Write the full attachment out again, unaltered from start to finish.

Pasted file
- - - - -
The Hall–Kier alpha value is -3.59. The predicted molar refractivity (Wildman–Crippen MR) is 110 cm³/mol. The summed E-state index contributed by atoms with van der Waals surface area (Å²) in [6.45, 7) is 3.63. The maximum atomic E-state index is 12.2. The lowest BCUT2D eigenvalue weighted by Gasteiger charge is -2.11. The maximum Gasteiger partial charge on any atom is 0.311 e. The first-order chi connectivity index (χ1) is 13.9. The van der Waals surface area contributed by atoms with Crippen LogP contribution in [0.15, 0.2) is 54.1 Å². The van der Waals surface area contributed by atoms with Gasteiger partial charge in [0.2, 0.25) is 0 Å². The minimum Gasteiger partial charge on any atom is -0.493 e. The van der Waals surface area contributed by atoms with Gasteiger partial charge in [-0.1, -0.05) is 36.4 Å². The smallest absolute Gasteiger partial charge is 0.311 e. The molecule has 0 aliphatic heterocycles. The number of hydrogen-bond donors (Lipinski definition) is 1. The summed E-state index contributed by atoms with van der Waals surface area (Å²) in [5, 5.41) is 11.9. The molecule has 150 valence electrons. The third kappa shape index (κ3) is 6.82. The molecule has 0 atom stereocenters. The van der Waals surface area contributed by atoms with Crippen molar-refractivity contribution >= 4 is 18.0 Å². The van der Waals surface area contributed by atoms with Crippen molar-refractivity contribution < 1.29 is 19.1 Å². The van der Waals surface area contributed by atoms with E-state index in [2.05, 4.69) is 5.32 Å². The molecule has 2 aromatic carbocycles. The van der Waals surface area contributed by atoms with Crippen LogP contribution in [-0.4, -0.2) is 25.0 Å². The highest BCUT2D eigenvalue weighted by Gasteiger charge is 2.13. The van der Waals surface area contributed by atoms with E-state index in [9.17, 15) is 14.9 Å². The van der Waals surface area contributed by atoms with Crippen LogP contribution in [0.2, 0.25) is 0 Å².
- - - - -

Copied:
The Hall–Kier alpha value is -3.59. The predicted molar refractivity (Wildman–Crippen MR) is 110 cm³/mol. The summed E-state index contributed by atoms with van der Waals surface area (Å²) in [6.45, 7) is 3.63. The maximum atomic E-state index is 12.2. The lowest BCUT2D eigenvalue weighted by Gasteiger charge is -2.11. The maximum Gasteiger partial charge on any atom is 0.311 e. The first-order chi connectivity index (χ1) is 13.9. The van der Waals surface area contributed by atoms with Crippen LogP contribution in [0.15, 0.2) is 54.1 Å². The van der Waals surface area contributed by atoms with Gasteiger partial charge in [0.2, 0.25) is 0 Å². The minimum Gasteiger partial charge on any atom is -0.493 e. The van der Waals surface area contributed by atoms with Gasteiger partial charge in [-0.1, -0.05) is 36.4 Å². The smallest absolute Gasteiger partial charge is 0.311 e. The molecule has 0 aliphatic heterocycles. The number of hydrogen-bond donors (Lipinski definition) is 1. The summed E-state index contributed by atoms with van der Waals surface area (Å²) in [5, 5.41) is 11.9. The molecule has 150 valence electrons. The third kappa shape index (κ3) is 6.82. The molecule has 0 atom stereocenters. The van der Waals surface area contributed by atoms with Crippen molar-refractivity contribution >= 4 is 18.0 Å². The van der Waals surface area contributed by atoms with Crippen molar-refractivity contribution < 1.29 is 19.1 Å². The van der Waals surface area contributed by atoms with E-state index in [2.05, 4.69) is 5.32 Å². The molecule has 2 aromatic carbocycles. The van der Waals surface area contributed by atoms with Crippen LogP contribution in [-0.4, -0.2) is 25.0 Å². The highest BCUT2D eigenvalue weighted by Gasteiger charge is 2.13. The van der Waals surface area contributed by atoms with E-state index in [9.17, 15) is 14.9 Å². The van der Waals surface area contributed by atoms with Crippen LogP contribution in [0.2, 0.25) is 0 Å².